or Peter’s denials.
We were down by the slough,
pulling crawdads from the mud,
the hoe was light in my hands as I
swung it up and over my shoulder...
I didn’t see him walk behind me as
I stood frightened and suddenly cold
as my cousin ran up the hill towards the house,
blood rushing from the side of his head...
Every soul should bear the scars
of an unguarded moment, a second
shared with Eve, a labor pain moment
marking the birthplace of knowledge
Though I explained that it had been
an accident, Grandmama whipped me anyway...
Afterwards, standing alone in the shadows
of the shanty’s high porch,
surrounded by cotton fields and confusion--
A child become a man too soon,
I felt the poison of a voice, mine,
but surely not mine, as it whispered,
“You don’t love me! I hate you! I hate you all!”
And, instantly, my mouth grew sour-dry
with the secret shame of knowing, beyond all doubt,
that I lied...she loved me more than her own life...
Every soul that looks into morning’s mirror
should taste the vinegar and hyssop
of its own tears
and remember, intimately,
when and where it fell
Here, Eden’s season is ever
I can no longer cry,
tears do not trouble these
Here, among serpent-tongued
where heatless harlots hide their shame
in the shadows of an ancient cross...
The dogwoods are eternally blighted,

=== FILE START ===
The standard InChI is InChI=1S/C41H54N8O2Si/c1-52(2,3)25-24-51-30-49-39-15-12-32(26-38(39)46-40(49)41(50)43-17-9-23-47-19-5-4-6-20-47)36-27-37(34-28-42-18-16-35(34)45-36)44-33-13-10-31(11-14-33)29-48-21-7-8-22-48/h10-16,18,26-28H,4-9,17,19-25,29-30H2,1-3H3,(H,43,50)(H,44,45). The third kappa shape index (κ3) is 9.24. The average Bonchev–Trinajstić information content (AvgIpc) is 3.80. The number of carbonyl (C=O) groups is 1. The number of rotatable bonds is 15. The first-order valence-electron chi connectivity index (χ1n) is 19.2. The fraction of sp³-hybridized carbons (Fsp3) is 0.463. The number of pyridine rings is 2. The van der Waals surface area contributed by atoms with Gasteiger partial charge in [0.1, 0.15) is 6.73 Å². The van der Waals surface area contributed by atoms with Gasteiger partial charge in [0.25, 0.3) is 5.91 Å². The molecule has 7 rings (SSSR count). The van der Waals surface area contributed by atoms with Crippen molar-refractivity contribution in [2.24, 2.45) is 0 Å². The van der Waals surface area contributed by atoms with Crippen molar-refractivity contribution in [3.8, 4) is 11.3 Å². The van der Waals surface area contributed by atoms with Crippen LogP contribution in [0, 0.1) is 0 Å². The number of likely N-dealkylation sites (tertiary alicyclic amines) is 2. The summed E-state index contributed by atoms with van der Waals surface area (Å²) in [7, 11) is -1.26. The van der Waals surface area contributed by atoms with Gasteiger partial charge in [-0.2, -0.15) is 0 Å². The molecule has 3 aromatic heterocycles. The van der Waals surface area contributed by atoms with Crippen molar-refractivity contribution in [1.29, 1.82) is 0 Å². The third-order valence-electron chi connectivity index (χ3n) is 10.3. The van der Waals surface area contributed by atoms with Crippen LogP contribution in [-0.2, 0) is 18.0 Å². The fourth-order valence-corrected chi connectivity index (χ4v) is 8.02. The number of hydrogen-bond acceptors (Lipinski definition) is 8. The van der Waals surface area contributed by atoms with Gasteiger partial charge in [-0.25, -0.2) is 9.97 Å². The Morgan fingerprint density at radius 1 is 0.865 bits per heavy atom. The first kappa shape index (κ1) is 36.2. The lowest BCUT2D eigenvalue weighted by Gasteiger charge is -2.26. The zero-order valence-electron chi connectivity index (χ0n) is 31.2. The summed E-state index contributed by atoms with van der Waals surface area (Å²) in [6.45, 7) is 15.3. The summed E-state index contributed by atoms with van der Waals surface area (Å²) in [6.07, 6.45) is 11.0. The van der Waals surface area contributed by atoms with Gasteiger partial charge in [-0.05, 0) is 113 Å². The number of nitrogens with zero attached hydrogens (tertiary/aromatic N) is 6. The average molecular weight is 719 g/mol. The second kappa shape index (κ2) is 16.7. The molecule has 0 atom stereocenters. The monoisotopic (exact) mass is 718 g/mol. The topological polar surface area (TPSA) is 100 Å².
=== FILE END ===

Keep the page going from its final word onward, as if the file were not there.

the willows weary of weeping...
Sand dunes rule my eyes.
It is winter here in Eden!
Having loved and trusted you...
I know why the Oceans
taste of salt...
She was polished teak,
red-golden in the heart of summer day…
She was my neighbor, slept one, paper-thin,
duplex wall away:
We had no secrets,
shared every family argument, every whipping,
every Friday night terror--
when fathers came home, stumbled through
the door, drunk, frustrated, angry and violently
mean…we would sneak out of the back-doors
and stand in the darkness where the heavily wooded
forests whispered night-bird calls and fire-flies…
and we would cry.
She was beautiful.
She was a golden angel held earth-bound,
shackled with the poverty that was the only America we knew.
We walked to school in little flocks, blackbirds, thrushes, cardinals,
sparrows migrating across Little Rock to
Gibbs, Rightsell, Dunbar.
She was beautiful and boys would gather around to talk,
brag, get close to her. I was shy.
I carried her books when she got tired,
showed her all the shortcuts through the woods,
when older boys, our school-mates, had more than
talk on their minds…I helped her to escape!
But, caring has its price and I paid
for our friendship in school-yard brawls,
bricks thrown from behind, locker-room fights,
and late-dirty hits at football practice…
Though hurt, nothing could make me cry,
until I came home and found a moving van parked
at her family’s door.
“Lo” was her nickname…
She was music.
She was my first, best, innocent love.
She taught me friendship, the warm power of
She shared my tears, never left an emptiness
Loved me with a gentleness only childhood could sustain.
She was a golden-cherub trapped in the spider-web
of Dixie’s bowels, the poverty that was our blackness
sentenced us to the dungeon of the only
America we knew.